The road uphill and the road downhill are one and the same. - Heraclitus
RFE/RL NEWSLINE

RFE/RL NEWSLINE Vol. 2, No. 8, Part I, 14 January 1998



A daily report of developments in Eastern and Southeastern
Europe, Russia, the Caucasus and Central Asia prepared by
the staff of Radio Free Europe/Radio Liberty.

This is Part I, a compilation of news concerning Russia,
Transcaucasia and Central Asia. Part II covers Central,
Eastern, and Southeastern Europe and is distributed
simultaneously as a second document.  Back issues of RFE/RL
NewsLine and the OMRI Daily Digest are online at RFE/RL's
Web site: http://www.rferl.org/newsline

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Headlines, Part I

* YELTSIN DEMANDS POLICIES TO STIMULATE
ECONOMIC GROWTH

* DUMA DELAYS THIRD READING OF BUDGET

* ARMENIAN LEADERSHIP DIVIDED OVER KARABAKH?

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RUSSIA

YELTSIN DEMANDS POLICIES TO STIMULATE ECONOMIC
GROWTH. President Boris Yeltsin told First Deputy Prime
Minister Boris Nemtsov on 13 January that the government
must provide for economic growth of 2-4 percent in 1998,
RFE/RL's Moscow bureau reported. During a meeting in Valdai,
where Yeltsin has been vacationing since 4 January, the
president instructed the government to implement several key
policies to make 1998 the "year of economic growth." In
particular, he called for reducing taxes and securing the
adoption of a new tax code; tackling the problem of non-
payments; restructuring social benefits so that only the needy
receive financial support from the state; and lowering interest
rates. Those policy priorities are virtually identical to the ones
outlined by Nemtsov during an interview with NTV on 12
January. The government has previously predicted GDP growth
of 2 percent in 1998. LB

FINANCE MINISTER SKEPTICAL ON GROWTH PROSPECTS.
Mikhail Zadornov told "Nezavisimaya gazeta" on 13 January
that he is not optimistic that Russia will experience economic
growth in 1998. He argued that the instability on Russian
financial markets during the last quarter of 1997 set the
country's growth prospects back at least half  a year because of
significant rises in interest rates. Zadornov added that those
rates are unlikely to be lowered to a level that will facilitate
borrowing by enterprises until the second quarter of 1998 at
the earliest. He also argued that delays in implementing tax
reform have taken their toll on prospects for economic growth.
It will take at least six months for the government and
parliament to work out a new tax code that could stimulate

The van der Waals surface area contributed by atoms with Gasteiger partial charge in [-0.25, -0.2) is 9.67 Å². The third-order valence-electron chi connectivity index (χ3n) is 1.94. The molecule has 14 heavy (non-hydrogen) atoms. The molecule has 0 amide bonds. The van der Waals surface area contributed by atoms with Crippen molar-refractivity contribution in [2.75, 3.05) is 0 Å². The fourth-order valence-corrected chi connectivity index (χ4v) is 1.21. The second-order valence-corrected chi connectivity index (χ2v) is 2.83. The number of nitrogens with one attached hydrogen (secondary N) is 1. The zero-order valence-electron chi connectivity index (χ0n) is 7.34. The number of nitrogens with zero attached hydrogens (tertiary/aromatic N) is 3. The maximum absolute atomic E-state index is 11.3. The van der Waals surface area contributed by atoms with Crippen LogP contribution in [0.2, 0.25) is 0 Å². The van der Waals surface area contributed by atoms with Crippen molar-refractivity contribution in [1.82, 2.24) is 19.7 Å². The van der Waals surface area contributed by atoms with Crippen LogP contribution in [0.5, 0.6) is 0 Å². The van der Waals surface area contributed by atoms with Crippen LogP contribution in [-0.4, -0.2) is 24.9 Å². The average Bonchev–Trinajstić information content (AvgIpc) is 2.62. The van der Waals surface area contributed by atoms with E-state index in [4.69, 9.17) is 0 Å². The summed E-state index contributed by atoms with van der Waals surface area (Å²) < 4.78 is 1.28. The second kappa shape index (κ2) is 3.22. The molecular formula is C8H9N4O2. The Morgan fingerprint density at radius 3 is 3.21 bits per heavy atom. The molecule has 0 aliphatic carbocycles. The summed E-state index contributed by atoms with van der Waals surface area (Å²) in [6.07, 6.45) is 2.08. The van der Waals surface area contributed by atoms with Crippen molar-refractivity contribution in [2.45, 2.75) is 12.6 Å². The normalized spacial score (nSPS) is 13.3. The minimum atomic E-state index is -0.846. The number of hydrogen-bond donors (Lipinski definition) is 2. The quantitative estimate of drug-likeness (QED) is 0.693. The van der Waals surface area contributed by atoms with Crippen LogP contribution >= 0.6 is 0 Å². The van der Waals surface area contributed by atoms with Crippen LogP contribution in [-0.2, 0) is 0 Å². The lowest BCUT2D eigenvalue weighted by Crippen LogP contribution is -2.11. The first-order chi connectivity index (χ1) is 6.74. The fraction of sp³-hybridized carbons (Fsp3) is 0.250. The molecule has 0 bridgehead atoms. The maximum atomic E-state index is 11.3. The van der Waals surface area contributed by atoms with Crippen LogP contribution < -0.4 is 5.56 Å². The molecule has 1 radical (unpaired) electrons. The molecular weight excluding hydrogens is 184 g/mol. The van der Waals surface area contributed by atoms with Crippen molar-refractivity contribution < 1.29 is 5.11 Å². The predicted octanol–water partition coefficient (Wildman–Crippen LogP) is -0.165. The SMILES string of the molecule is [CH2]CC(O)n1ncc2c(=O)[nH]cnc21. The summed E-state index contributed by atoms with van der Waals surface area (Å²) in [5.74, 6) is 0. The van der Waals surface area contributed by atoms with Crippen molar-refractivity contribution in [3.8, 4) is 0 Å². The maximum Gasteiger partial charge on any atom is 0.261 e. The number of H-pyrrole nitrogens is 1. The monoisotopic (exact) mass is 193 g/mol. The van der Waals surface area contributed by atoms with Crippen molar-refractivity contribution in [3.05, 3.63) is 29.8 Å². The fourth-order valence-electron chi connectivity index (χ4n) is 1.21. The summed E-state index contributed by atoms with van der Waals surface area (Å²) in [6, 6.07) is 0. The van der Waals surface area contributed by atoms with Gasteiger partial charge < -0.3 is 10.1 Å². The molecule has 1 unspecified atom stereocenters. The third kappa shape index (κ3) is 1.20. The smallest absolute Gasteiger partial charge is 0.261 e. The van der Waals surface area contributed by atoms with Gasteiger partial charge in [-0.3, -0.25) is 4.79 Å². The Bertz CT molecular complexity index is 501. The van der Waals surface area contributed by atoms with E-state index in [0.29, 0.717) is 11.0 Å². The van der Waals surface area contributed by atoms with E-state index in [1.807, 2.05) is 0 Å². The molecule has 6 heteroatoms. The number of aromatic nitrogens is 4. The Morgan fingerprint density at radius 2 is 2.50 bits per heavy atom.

domestic industry, he said. LB

FOOTAGE OF YELTSIN SHOWN ON TV. Major Russian
television networks on 13 January showed brief clips of Yeltsin
riding a snowmobile in Valdai and talking with Nemtsov. In the
only footage in which Yeltsin's voice could be heard, the
president was telling Nemtsov and other aides about ice
fishing. It was the first television footage of Yeltsin in more
than two weeks, not counting recorded holiday addresses. On
14 January, Communist State Duma Deputy Aleksandr
Mikhailov called on the Duma demand a report on Yeltsin's
health, but his proposal was not put to a vote, RFE/RL's Moscow
bureau reported. LB

DUMA DELAYS THIRD READING OF BUDGET. The Duma
Council decided on 13 January to postpone the third reading of
the budget from 23 January to 4 February, RFE/RL's Moscow
bureau reported. According to Duma Budget Committee Acting
Chairman Aleksandr Zhukov, the deputies need extra time to
consider more than 3,000 proposed amendments to the
document. The budget must pass four readings in the Duma
before going to the Federation Council and then to the
president. LB

RUSSIA WELCOMES IRAN'S OLIVE BRANCH TO U.S.
Moscow welcomes Iranian President Mohammad Khatami's 7
January affirmation that his country is ready to end its
confrontation with the U.S. and step up  bilateral dialogue,
Foreign Ministry spokesman Valerii Nesterushkin told
journalists in Moscow on 13 January. Nesterushkin said that
the normalization of U.S.-Iranian relations would impact
favorably on the situation in the Middle East. He noted that
Khatami had emphasized in his 7 January interview with CNN
that Iran has no plans to develop nuclear weapons and that it
condemns terrorism. LF

RUSSIA DELIVERS MORE PLANES TO VIETNAM. A Volga-
Dnepr Airlines cargo plane has transported two Su-27 fighter
planes from Komsomolsk-on-Amur to Vietnam, Interfax
reported on 13 January. The first two were delivered in early
December, but an An-124 cargo plane transporting two more
crashed in Irkutsk later that month. Vietnam is to receive
another two fighter planes,  but  a delay is being caused by the